On the large sieve method.- Über binäre additive Probleme gemischter Art.- How to extend a Calculus.- On the representation of positive integers as sums of three cubes of positive rational numbers.- Analytische Klassenzahlformeln.- Über Folgen ganzer Zahlen.- On the average length of a class of finite continued fractions.- Interpolation analytischer Funktionen auf dem Einheitskreis.- On the high-indices theorem for Borel summability.- Bemerkungen zu Landauschen Methoden in der Gitterpunktlehre.- Über einige Fragen der vergleichenden Primzahltheorie.- On local theorems for additive number-theoretic functions.- The "pits effect" for the integral function.- On numbers which can be expressed as a sum of powers.- On some Diophantine equations y2 = x3 + k with no rational solutions (II).- Über das Vorzeichen des Restgliedes im Primzahlsatz.- A measure for the differential-transcendence of the zeta-function of Riemann.- Comments on Euler's "De mirabilibus proprietatibus numerorum pentagonalium".- On the distribution of numbers prime to n.- Spline interpolation and the higher derivatives.- Zu den Beweisen des Vorbereitungssatzes von Weierstraß.- Über Gitterpunkte in mehrdimensionalen Kugeln IV.- Publications of Edmund Landau.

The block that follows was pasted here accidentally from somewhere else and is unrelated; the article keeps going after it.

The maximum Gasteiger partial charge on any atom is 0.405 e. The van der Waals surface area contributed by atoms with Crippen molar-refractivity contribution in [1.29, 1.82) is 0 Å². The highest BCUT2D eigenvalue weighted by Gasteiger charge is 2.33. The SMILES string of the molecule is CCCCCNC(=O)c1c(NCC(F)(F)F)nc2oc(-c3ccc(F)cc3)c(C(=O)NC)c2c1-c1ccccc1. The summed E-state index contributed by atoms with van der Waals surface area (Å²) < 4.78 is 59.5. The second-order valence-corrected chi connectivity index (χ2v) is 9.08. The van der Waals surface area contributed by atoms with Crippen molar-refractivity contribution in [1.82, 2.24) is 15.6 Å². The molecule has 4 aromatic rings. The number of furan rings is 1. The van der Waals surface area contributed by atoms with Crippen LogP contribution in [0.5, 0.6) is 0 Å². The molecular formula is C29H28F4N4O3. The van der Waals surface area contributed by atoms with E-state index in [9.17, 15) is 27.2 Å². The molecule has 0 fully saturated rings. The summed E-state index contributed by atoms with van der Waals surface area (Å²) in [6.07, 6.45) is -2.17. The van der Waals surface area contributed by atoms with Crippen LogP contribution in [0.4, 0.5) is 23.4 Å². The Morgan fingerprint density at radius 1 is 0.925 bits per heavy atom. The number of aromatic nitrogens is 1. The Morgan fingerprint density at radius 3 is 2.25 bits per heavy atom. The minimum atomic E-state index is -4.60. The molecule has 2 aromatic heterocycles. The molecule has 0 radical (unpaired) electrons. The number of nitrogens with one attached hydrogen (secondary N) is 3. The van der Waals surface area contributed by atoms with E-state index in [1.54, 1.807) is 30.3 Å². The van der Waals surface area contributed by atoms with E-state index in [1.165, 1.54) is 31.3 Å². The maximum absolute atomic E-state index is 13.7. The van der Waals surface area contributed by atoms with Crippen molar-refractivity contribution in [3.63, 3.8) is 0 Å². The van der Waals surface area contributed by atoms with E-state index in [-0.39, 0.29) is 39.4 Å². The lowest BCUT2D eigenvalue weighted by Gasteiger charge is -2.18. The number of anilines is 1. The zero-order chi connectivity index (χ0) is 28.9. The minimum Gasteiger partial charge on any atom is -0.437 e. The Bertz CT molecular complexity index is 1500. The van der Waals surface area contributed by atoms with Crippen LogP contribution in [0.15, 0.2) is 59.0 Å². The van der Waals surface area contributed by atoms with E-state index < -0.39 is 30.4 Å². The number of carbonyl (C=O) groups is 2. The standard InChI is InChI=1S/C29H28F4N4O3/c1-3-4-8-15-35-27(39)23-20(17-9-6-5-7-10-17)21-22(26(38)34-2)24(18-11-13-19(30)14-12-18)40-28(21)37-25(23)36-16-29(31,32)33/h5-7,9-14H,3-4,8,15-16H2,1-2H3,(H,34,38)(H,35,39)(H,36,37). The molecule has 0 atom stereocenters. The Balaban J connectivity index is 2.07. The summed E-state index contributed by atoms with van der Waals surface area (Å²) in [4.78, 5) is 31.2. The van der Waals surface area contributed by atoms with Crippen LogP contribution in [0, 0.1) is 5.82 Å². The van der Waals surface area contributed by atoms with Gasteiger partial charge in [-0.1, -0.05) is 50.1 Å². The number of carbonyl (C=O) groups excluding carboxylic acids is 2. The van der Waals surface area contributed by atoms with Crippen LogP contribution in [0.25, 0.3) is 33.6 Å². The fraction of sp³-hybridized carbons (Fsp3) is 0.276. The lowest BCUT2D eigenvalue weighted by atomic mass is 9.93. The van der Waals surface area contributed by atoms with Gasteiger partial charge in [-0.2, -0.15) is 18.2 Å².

February 14, 1968 marked the thirtieth year since the death of Edmund Landau. The papers of this volume are dedicated by friends, students, and admirers to the memory of this outstanding scholar and teacher. To mention but one side of his original and varied scientific work, the results and effects of which cannot be dis cussed here, Edmund Landau performed one of his greatest services in developing the analytic theory of prime numbers from a subject accessible only with great difficulty even to the initiated few to the general estate of mathematicians. With the exception of the work of Chebyshev, Riemann, and Mertens, before Landau the problems of this theory were attempted only in a number of papers which were filled with gaps and errors. These problems were such that even Gauss abandoned them after several attempts in his youth, and they were described by N. H. Abel in a letter of 1823 and by O. Toeplitz in a lecture in 1930 as the deepest part of mathe matics. Clarification first began with the papers of Hadamard, de la Vallee Poussin, and von Mangoldt. At the end ofthe foreword to his work" Handbuch der Lehre von der Verteilung der Primzahlen" which appeared in 1909, Landau could thus remark with complete justification: " . . . The difficulty of the previously unsolved problems has frightened nearly everyone away from the theory of prime numbers.
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